What is it?
It’s the cheaper, four-pot petrol version of BMW’s smallest cabrio, the 120i Convertible.
We drove this car’s six-cylinder cousin, the blue-and-white propeller’s 125i drop-top, back in January, and it attracted an impressive four star verdict.
That car had Munich’s award-winning magnesium 3.0-litre petrol six under the bonnet though; now we find out if it stands out as clearly with a lesser 2.0-litre petrol four-pot doing the donkey work.
What’s it like?
Our first steer in a 120i Convertible is also our first chance to try one in right-hand drive form. Moving the car’s primary controls to the right has brought no compromises to the position of the steering wheel or pedals.
BMW has even moved the handbrake from left to right: less fastidious continental manufacturers should follow its lead.
The 120i Convertible’s Hams Hall-built petrol four-pot serves up 168bhp and 155lb ft of twist – outputs which the car’s 1.5-tonnes smother to a noticeable extent. The engine likes to be revved, and does its best work between 4000- and 7000rpm; below 4000rpm it’s a little lacking in potency.
Still, the 120i driver can maintain a decent pace, and can even take advantage of the car’s rear-wheel drive layout now and again. You just have to work that little bit harder for your fun.
Our second drive in a 1-series ragtop gave us another look at this car’s cabin, and although the majority of its passenger-facing surfaces feel solid to the touch, one of the 1-series’ long-standing bugbears recurred in the shape of some cheap-feeling plastics under the steering column.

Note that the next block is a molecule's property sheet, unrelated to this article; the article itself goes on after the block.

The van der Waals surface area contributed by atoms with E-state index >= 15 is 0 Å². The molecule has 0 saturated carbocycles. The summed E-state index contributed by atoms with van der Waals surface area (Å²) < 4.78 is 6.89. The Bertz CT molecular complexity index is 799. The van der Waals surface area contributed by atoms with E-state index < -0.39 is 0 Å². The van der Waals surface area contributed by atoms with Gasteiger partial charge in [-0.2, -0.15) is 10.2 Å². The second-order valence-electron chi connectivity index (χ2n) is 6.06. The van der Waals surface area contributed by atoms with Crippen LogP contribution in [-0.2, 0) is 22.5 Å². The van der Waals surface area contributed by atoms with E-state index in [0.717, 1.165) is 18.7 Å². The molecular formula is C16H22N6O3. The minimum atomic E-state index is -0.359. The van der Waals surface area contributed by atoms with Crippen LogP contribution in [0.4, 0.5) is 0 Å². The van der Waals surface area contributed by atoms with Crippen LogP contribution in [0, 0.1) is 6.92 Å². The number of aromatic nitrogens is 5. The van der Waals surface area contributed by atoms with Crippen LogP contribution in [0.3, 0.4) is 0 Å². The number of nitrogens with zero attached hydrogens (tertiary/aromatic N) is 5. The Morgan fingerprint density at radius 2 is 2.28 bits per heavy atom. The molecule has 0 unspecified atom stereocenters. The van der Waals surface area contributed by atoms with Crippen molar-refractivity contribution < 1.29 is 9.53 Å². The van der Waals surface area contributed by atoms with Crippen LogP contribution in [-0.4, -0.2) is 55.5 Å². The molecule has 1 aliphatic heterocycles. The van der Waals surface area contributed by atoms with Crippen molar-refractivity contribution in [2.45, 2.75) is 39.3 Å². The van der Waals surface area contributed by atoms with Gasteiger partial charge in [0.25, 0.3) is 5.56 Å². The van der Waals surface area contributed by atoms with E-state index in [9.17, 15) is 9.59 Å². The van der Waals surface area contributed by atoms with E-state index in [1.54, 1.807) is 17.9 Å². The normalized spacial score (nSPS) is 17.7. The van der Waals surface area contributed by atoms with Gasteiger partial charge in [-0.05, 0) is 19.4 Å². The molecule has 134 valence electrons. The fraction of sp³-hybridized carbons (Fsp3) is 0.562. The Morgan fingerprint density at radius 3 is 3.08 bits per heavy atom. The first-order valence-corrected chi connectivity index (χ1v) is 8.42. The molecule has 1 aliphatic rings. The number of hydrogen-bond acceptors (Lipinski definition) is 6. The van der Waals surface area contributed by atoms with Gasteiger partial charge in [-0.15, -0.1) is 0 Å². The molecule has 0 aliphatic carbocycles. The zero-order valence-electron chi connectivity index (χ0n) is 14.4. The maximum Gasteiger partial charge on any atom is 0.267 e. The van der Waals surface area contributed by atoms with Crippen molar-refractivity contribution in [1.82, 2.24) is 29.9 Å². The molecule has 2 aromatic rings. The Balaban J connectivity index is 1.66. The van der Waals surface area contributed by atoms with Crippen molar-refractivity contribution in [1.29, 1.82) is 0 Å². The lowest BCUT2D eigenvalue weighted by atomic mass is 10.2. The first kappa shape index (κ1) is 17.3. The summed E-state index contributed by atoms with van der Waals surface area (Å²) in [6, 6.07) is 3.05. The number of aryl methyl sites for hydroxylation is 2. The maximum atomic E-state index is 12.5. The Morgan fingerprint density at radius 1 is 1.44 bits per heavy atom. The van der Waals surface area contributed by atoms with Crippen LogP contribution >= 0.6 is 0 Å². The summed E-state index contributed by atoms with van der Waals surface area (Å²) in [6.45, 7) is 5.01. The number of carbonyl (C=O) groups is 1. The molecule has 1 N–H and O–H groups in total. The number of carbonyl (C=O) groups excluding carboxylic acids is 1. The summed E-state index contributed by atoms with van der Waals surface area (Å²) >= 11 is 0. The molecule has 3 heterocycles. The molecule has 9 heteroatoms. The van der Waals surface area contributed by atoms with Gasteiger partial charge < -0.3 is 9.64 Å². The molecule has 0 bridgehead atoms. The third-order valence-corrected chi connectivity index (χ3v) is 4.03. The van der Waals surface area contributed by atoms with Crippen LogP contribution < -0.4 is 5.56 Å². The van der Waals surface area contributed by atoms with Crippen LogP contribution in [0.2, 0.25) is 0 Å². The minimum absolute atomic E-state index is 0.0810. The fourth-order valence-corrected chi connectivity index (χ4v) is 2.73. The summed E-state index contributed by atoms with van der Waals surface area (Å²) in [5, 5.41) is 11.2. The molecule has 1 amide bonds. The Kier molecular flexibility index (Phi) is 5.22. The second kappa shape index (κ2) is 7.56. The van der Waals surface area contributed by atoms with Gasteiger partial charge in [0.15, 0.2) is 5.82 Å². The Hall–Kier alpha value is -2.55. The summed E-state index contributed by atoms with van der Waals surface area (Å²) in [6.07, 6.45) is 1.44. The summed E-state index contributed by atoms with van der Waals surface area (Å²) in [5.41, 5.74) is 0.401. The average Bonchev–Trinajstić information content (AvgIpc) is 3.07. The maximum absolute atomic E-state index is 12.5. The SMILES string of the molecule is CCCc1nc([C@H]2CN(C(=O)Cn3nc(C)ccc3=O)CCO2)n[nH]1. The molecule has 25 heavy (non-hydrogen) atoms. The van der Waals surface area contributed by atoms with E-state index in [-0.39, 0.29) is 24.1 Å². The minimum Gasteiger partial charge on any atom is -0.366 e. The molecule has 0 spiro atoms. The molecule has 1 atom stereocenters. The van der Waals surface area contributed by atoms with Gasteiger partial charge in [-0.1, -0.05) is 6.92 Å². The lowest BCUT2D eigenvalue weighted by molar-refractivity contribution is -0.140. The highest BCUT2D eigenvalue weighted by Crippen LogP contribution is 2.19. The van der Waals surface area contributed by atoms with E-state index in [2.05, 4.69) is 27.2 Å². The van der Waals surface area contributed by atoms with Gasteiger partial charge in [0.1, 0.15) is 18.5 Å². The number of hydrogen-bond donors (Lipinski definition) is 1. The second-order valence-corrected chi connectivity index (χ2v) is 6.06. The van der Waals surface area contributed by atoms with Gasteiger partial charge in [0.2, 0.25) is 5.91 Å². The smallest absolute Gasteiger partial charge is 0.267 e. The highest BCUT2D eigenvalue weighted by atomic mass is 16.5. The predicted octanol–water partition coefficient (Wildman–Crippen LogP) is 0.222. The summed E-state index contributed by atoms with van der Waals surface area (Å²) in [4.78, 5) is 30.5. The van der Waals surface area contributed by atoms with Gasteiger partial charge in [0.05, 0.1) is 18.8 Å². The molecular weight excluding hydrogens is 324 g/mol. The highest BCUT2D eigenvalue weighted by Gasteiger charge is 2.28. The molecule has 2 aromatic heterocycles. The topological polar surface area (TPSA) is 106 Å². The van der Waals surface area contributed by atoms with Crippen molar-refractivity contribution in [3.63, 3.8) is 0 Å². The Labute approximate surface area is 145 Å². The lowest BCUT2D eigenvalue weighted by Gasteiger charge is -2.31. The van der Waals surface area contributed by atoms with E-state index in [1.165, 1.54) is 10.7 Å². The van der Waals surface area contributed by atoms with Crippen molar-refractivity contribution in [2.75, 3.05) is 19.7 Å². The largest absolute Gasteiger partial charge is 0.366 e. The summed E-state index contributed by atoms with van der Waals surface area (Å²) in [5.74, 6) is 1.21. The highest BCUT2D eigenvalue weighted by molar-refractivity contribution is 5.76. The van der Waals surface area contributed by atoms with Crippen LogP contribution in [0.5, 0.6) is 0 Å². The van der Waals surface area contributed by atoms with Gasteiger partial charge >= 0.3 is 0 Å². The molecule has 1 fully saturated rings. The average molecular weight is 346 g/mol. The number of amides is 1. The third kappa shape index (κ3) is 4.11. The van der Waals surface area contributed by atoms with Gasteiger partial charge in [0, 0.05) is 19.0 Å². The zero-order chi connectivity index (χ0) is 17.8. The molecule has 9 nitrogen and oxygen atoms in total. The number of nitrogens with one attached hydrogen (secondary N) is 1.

BMW claims to have sorted this quality issue once; frankly, from the maker of the E90 3-series and the new X5, you expect better.
Should I buy one?
Yes – if you’re either mad or allergic to diesel fuel. Because for all its agility, compactness, surprising roominess and zest, what should stop people from buying a 120i Convertible isn’t a few flimsy plastics; it’s the existence of its more powerful, more economical, quicker, and only marginally more expensive four-cylinder range mate: the 120d Convertible.
With the car market now used to the idea of a diesel drop-top, wouldn’t you have to be mad to shun the 175bhp, 55mpg option in BMW’s smallest drop-top range for the 168bhp, 43mpg model – particularly when it’s only £805 more expensive, and probably no less refined?
Diesels are often hard to turn down when they’re marginally less powerful than the equivalent petrol option; this one’s a no-brainer.
We’ll wait to confirm it for definite once we’ve driven BMW’s smallest diesel cabrio. However, knowing how good its four-cylinder oil-burner is, we’d advise against backing the 120i as Munich biggest-selling little cabrio.